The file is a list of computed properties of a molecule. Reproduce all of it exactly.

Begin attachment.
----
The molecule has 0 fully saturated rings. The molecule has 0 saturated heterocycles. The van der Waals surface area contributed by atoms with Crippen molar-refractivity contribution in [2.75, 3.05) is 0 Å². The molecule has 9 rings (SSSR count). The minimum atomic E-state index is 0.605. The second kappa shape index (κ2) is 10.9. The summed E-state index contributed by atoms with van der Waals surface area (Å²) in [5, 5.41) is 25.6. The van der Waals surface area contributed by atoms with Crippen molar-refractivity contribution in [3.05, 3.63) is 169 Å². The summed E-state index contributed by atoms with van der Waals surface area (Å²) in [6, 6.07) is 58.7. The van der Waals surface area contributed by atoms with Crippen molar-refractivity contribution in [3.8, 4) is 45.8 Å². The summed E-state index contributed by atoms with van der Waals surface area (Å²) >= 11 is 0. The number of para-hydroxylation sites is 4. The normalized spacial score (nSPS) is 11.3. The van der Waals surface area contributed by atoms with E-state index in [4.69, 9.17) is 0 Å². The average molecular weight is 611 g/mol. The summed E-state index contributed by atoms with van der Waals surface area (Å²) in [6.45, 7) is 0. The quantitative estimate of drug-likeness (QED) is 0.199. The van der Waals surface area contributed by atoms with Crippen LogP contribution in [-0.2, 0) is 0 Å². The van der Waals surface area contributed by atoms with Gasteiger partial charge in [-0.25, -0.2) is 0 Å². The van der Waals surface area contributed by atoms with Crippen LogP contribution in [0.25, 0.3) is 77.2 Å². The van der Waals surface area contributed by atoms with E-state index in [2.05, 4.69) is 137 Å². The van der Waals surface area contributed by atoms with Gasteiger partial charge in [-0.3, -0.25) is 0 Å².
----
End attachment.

The molecule has 0 fully saturated rings. The molecule has 0 saturated heterocycles. The van der Waals surface area contributed by atoms with Crippen molar-refractivity contribution in [2.75, 3.05) is 0 Å². The molecule has 9 rings (SSSR count). The minimum atomic E-state index is 0.605. The second kappa shape index (κ2) is 10.9. The summed E-state index contributed by atoms with van der Waals surface area (Å²) in [5, 5.41) is 25.6. The van der Waals surface area contributed by atoms with Crippen molar-refractivity contribution in [3.05, 3.63) is 169 Å². The summed E-state index contributed by atoms with van der Waals surface area (Å²) in [6, 6.07) is 58.7. The van der Waals surface area contributed by atoms with Crippen molar-refractivity contribution in [3.8, 4) is 45.8 Å². The summed E-state index contributed by atoms with van der Waals surface area (Å²) >= 11 is 0. The number of para-hydroxylation sites is 4. The normalized spacial score (nSPS) is 11.3. The van der Waals surface area contributed by atoms with E-state index in [4.69, 9.17) is 0 Å². The average molecular weight is 611 g/mol. The summed E-state index contributed by atoms with van der Waals surface area (Å²) in [6.45, 7) is 0. The quantitative estimate of drug-likeness (QED) is 0.199. The van der Waals surface area contributed by atoms with Crippen LogP contribution in [-0.2, 0) is 0 Å². The van der Waals surface area contributed by atoms with Gasteiger partial charge in [-0.25, -0.2) is 0 Å². The van der Waals surface area contributed by atoms with Crippen LogP contribution in [0.25, 0.3) is 77.2 Å². The van der Waals surface area contributed by atoms with E-state index in [2.05, 4.69) is 137 Å². The van der Waals surface area contributed by atoms with Gasteiger partial charge in [-0.3, -0.25) is 0 Å².